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pr0rider sarahmoore's article
Aug 16, 2019 at 3:52
Aug 16, 2019
Oct 31, 2018 at 16:09
Oct 31, 2018
pr0rider pinkbikeaudience's article
Jun 7, 2017 at 23:52
Jun 7, 2017
Pivot - UCI World Cup DH Fantasy Contest - Rd 3, Leogang 2017
1. GWIN 2. MINAAR 3. BRUNI 1. Hannah 2. Seagrave 3. Nicole
pr0rider pinkbikeaudience's article
Sep 9, 2016 at 14:59
Sep 9, 2016
Pivot - UCI World Champs DH - Val di Sole Fantasy Contest
Men : 1- Aaron Gwin 2- Danny Hart 3- Troy Brosnan Women : 1- Rachel Atherton 2- Manon Carpenter 3- Myriam Nicole
pr0rider pinkbikeaudience's article
Sep 2, 2016 at 5:11
Sep 2, 2016
Canyon - UCI WC DH - Vallnord Fantasy Contest
1. Loic Bruni 2. Damn Daniel Hart 3. Aaron Gwin 1. Rachel Atherton 2. Tahnee Seagrave 3. Manon Carpenter
pr0rider pinkbikeaudience's article
Jul 8, 2016 at 8:02
Jul 8, 2016
Radon Bikes UCI World Cup Downhill Lenzerheide Fantasy Contest
1st Aaron Gwin 2nd Greg Minaar 3rd Troy Brosnan 1st Rachel Atherton 2nd Tahnee Seagrave 3rd Manon Carpenter
pr0rider pinkbikeaudience's article
Jul 8, 2016 at 2:00
Jul 8, 2016
Stages Cycling - UCI WC DH - Leogang Power Competition Winner
I did some calculations. Assumptions: r=0.17m, 1 pedal turn per second n=1/s, P=1965 It takes constantly 188kg on the pedal to get this enormous power. In reality the force/mass on the pedal is not constant so it gets a bit tricky ... The torque is the cross product Fxr. Assuming a vertical force on the pedal, the torque will be T=F*r*cos(alpha). Because of the 2 pedals the torque is T=F*r*|cos(a)|, where |x| is the abs function. The average value of abs(cos(a)) is the integral from 0 to 2pi divided by 2pi, which is 0,637. So the average mass value Mave=188kg is 63,7% of the maximum value. So my conclusion is that the maximum weight on the pedal has to be 295 kg. ----- I wonder how a 70-80 kg person should bring nearly 300kg on the pedal!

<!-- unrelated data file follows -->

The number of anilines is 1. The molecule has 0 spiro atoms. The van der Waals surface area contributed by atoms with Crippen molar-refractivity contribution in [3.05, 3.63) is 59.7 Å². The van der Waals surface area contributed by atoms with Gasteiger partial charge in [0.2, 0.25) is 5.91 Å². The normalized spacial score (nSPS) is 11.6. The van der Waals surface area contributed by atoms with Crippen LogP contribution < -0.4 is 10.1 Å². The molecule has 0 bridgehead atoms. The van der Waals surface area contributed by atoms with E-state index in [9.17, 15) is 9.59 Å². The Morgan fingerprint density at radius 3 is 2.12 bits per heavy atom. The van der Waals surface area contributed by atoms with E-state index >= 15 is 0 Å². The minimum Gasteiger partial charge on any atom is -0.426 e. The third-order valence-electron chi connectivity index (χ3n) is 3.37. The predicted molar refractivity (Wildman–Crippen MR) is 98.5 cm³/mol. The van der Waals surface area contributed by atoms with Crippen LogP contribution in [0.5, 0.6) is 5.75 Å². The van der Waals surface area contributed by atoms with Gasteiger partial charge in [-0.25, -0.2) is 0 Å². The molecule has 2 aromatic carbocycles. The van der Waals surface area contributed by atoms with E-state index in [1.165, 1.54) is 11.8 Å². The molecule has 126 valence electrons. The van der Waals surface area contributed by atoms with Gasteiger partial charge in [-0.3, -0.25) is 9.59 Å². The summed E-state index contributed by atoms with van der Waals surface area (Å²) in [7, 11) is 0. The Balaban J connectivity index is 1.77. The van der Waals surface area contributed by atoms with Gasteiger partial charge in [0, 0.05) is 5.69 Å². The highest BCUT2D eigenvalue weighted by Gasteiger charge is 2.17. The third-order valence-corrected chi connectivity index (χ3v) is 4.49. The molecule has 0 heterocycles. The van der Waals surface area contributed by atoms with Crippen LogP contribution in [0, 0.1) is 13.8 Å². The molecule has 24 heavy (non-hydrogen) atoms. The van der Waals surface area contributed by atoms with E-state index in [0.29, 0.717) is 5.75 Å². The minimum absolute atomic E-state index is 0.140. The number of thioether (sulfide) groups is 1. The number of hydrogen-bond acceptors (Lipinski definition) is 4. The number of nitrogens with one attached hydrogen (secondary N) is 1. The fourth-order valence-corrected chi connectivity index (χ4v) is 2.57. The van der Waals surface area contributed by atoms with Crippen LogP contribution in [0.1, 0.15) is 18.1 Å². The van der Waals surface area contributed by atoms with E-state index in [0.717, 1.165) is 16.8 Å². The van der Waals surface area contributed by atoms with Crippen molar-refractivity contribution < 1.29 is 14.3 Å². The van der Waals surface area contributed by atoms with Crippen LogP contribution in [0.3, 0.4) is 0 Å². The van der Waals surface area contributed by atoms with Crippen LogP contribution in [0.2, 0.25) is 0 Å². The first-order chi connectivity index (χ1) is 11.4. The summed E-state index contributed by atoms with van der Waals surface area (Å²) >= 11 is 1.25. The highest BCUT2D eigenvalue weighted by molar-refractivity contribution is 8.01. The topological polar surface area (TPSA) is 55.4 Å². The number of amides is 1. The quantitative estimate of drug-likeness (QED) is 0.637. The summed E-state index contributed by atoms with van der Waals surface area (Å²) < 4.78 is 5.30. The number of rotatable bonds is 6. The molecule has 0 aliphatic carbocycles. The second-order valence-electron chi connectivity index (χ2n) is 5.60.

pr0rider pinkbikeaudience's article
Jul 8, 2016 at 1:09
Jul 8, 2016
Stages Cycling - UCI WC DH - Leogang Power Competition Winner
You're totally right. These values feel wrong so i checked the tech info (http://stagescycling.com/de/technology/). It looks as if they average the force of one pedal turn. Since only one leg is measured, they double the force. The provided formulas look very strange to me. The power of a drive shaft should be calculated P=2*pi*F*r*n. I wonder why they use the gravitational constant g - makes no sense here. In Addition, strain gauges in bridge circuit, probably wheatstone bridge, can easily cause wrong values. In highly dynamic cases, the evaluation isn't very reliable.
pr0rider pinkbikeaudience's article
Jun 15, 2016 at 14:38
Jun 15, 2016
Stages Cycling - UCI WC DH - Leogang Power Competition
https://youtu.be/S4O5voOCqAQ 700 Watt ...
pr0rider pinkbikeaudience's article
Jun 15, 2016 at 14:33
Jun 15, 2016
Stages Cycling - UCI WC DH - Leogang Power Competition
2.2 kW is equal to 3 bhp - i would doubt that. Unless Gee is horse enough :P
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